After heavy rain or a flood, vehicles and products may have water damage.
You must be careful when selling goods that may have water damage.
We recommend that you:
- dispose of damaged products rather than selling them
- contact your insurance company to find out if you can make a claim for your loss.
If you do decide to sell water-damaged goods (including goods damaged and then restored or repaired), you:
- must not mislead consumers about the history of the goods
- must make it clear to consumers the goods have (or had) water damage.
How consumer guarantees apply to damaged goods
You guarantee all goods you sell will meet certain consumer guarantees.
The consumer guarantee for acceptable quality says goods are of acceptable quality if a fully informed consumer consider the goods to be acceptable when making their decision to purchase.
A consumer is considering buying a partially water-damaged outdoor dining set. You point out some discoloration of the wood on the lower parts of the legs is due to water damage. The item is discounted accordingly. The customer, knowing this, buys the item. Ordinarily, the discoloration would mean the dining set fails the test for acceptable quality. However, as the consumer knew of the defect and still considered the item to be of acceptable quality enough to buy, the consumer guarantee has been satisfied.
Goods we strongly recommend you do not sell
We strongly recommend you not sell these types of goods if they were stored in an area that was water-logged.
- Any product inserted in or around the mouth—such as a toothbrush
- Wooden or cloth toys that might have absorbed hazardous materials
- Baby-related products—such as cots, cribs, mattresses and toys for babies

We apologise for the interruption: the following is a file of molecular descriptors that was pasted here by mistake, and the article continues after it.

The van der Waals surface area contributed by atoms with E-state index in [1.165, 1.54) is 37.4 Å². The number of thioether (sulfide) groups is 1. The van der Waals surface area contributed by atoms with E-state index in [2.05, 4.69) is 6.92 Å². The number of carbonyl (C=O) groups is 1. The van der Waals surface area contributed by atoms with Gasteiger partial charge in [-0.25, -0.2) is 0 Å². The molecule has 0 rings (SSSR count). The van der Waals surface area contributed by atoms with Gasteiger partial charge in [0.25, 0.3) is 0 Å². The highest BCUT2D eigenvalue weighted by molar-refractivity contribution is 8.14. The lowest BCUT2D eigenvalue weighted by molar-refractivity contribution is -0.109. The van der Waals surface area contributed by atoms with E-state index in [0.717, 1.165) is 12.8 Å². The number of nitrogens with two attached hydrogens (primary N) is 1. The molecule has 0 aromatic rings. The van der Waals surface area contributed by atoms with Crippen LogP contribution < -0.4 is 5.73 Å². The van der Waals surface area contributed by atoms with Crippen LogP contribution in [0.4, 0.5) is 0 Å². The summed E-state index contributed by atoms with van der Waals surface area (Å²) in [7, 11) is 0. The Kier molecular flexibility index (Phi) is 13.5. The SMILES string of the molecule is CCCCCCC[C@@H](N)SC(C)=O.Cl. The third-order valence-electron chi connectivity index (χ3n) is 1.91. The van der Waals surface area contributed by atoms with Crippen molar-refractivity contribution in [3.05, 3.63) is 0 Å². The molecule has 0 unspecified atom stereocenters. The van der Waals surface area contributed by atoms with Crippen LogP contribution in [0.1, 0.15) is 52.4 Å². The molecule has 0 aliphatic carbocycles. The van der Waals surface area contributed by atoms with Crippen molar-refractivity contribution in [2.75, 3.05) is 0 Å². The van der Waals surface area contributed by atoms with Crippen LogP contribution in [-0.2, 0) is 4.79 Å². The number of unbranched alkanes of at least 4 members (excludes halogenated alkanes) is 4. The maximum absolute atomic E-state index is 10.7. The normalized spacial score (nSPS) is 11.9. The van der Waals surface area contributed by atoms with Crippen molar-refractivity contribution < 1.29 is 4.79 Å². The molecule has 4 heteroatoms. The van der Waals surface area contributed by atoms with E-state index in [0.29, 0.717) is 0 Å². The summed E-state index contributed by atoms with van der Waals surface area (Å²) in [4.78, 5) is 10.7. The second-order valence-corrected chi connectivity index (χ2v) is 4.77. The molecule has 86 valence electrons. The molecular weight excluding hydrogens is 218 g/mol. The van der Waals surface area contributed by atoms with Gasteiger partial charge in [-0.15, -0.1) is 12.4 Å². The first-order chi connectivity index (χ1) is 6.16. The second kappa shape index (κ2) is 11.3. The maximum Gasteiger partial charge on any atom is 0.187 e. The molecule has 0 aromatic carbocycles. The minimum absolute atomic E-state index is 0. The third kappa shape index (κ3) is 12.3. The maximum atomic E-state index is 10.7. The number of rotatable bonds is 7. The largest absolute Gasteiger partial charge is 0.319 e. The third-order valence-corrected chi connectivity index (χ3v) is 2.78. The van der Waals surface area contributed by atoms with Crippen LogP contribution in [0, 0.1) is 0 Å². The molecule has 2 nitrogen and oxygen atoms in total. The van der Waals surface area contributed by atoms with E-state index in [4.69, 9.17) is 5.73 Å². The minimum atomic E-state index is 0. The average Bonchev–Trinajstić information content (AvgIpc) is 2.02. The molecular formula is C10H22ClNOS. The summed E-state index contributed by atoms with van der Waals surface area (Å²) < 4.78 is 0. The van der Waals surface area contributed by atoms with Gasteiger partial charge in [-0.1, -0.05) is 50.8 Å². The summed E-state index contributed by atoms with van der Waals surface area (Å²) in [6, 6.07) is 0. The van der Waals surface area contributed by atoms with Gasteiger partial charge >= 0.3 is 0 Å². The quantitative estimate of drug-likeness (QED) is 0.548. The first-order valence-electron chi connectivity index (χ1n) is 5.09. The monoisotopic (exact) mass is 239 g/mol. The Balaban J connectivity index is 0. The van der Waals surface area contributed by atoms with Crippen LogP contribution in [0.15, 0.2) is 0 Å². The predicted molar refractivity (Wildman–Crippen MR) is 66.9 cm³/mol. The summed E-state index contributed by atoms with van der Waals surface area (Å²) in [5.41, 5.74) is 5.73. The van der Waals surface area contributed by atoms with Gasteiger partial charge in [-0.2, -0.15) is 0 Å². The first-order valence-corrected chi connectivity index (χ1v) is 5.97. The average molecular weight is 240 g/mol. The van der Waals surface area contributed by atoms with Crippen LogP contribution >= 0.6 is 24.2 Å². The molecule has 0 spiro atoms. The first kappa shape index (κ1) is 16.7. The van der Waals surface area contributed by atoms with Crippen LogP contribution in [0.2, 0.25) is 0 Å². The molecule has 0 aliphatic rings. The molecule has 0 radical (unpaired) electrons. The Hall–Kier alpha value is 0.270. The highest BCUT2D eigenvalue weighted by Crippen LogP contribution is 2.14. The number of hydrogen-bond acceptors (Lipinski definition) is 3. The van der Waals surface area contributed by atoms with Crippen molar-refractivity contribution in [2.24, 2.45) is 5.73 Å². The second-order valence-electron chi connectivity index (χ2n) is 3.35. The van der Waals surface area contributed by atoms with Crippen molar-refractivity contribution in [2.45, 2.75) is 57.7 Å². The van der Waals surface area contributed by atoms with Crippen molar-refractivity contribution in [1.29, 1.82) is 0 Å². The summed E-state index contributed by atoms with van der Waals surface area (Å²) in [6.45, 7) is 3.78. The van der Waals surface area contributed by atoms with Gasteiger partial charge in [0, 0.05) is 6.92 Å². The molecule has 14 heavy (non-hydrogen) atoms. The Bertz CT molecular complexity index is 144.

- Electrical items—such as hair straighteners, blenders and microwaves
- Clothing—such as under garments
Rules for motor vehicles
You must tell a buyer when a motor vehicle is a:
- repairable write-off
- statutory write-off.
An auctioneer must announce at the start of an auction that the vehicle is a:
- repairable write-off and must pass a written-off vehicle inspection, or
- statutory write-off and cannot be registered.
Businesses aren't allowed to lie or not tell you about water-damaged goods.
If you are told about the damage and choose to buy the item anyway, you are accepting that your consumer guarantee for acceptable quality has been met.
If there has recently been a weather event that may have damaged shops or their stock, it is a good idea to ask the business if the item you plan to buy is free from water damage.
Rules for motor vehicles
When you buy a second-hand vehicle, make sure you look out for signs of water damage.
Motor dealers need to follow rules to legally sell:
- water-damaged vehicles
- vehicles that have been in accidents.
The dealer must tell you if a motor vehicle is a:
- statutory write-off
- repairable write-off.
A statutory write-off:
- has too much damage to drive safely
- is not registrable.
You can only use these vehicles for parts or scrap metal.
A repairable write-off is a vehicle that has been assessed as a total loss by an insurer, but isn’t a statutory write-off.
You can only register a repairable write-off if it passes:
- a safety inspection to prove it has had its needed repairs
- a written-off vehicle inspection to prove its history and identity.